It's been a depressing season for fans of the Cleveland Indians.
It's not just that the Tribe is losing. We expected that. We're used to that. It's how we're losing that's making Clevelanders pull our hair out.
Fan favorite Grady Sizemore is done for the season. Washed-up star and bloated contract holder Travis Hafner is having one of the worst years of his depressing career.
Luis Valbuena's game has gone down the toilet. Jhonny Peralta is looking like his mediocre self, and Justin Masterson has been one of the unluckiest pitchers in baseball.
The Tribe faithful have been waiting for a reason to believe again.
The wait is over.
Widely regarded as the Tribe's most promising prospect, Santana was ranked 10th on Baseball America's list of top prospects in February, seventh on FanGraphs' in March, and fourth in a Bleacher Report Featured Columnist poll two weeks ago in which he was also named the game's best up-and-coming catcher.
There is no hesitance among the Cleveland fanbase about Santana's promotion. The sentiment would best be described as: It's about damn time.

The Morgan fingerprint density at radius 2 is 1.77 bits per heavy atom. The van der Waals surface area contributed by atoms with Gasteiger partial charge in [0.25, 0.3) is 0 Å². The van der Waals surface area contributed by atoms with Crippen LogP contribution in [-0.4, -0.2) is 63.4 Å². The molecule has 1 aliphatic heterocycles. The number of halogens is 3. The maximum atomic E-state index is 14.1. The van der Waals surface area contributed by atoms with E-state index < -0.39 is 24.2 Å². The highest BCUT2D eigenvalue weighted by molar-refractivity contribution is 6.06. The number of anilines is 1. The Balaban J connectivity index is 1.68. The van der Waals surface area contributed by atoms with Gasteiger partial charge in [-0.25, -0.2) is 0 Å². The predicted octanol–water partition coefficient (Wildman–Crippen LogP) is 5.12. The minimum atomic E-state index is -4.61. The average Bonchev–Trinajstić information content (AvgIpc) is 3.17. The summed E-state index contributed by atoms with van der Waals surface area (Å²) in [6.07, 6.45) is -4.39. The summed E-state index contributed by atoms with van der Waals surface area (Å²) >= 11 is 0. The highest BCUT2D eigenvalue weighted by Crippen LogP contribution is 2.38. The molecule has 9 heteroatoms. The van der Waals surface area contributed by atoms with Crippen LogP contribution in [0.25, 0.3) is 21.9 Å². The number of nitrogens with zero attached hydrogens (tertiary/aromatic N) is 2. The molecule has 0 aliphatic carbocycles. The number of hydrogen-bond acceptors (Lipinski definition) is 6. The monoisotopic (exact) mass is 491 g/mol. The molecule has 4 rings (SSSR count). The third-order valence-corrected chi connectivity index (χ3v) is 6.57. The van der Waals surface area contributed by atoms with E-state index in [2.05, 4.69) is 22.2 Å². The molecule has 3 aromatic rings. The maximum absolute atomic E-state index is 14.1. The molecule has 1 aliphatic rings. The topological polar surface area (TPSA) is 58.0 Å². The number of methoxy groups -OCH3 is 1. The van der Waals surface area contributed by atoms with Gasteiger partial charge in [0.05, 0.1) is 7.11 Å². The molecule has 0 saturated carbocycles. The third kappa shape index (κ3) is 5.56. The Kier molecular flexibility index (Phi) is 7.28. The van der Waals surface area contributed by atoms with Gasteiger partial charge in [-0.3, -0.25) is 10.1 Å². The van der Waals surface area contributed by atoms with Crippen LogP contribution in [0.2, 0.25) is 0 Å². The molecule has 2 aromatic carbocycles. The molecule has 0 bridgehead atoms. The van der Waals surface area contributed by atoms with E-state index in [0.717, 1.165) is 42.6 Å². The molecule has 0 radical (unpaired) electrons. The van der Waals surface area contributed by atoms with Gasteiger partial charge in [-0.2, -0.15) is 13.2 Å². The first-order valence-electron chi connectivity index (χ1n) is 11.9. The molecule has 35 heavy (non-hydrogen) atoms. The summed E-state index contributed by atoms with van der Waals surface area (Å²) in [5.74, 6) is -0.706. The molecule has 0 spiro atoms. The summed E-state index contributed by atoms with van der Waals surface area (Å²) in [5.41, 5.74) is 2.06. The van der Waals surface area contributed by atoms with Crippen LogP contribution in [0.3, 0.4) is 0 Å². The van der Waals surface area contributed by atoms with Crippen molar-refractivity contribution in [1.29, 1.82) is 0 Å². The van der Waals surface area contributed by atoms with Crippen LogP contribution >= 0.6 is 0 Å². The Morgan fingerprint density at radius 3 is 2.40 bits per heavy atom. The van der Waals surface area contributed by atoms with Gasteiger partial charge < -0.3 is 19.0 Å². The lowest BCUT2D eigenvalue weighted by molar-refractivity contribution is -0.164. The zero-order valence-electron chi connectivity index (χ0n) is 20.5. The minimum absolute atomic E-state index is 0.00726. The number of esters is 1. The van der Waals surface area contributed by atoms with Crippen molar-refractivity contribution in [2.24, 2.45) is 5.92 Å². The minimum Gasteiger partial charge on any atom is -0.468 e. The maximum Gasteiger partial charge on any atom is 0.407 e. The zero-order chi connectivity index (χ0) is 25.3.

Santana surely has nothing left to prove in the minors; he's hitting .316/.447/.597 with 13 homers and 51 RBI.
He's got power and plate discipline beyond his 24 years. Did I mention he has more walks than strikeouts? Did I mention he also has six stolen bases? Did I mention he's putting up this incredible production as a catcher?
Critics and club officials trying to rationalize the delay in his promotion have said he needs to work on his game-calling and steal-preventing skills. My response: Who cares? Go back and drool over his offensive numbers again.
Santana is not going to save the Cleveland Indians. He won't turn our lackluster lineup into a modern-day Murderer's Row. He won't stop other teams from laughing at us, and he won't prevent Jhonny Peralta from bobbling balls at third base.
But boy, will he be fun to watch.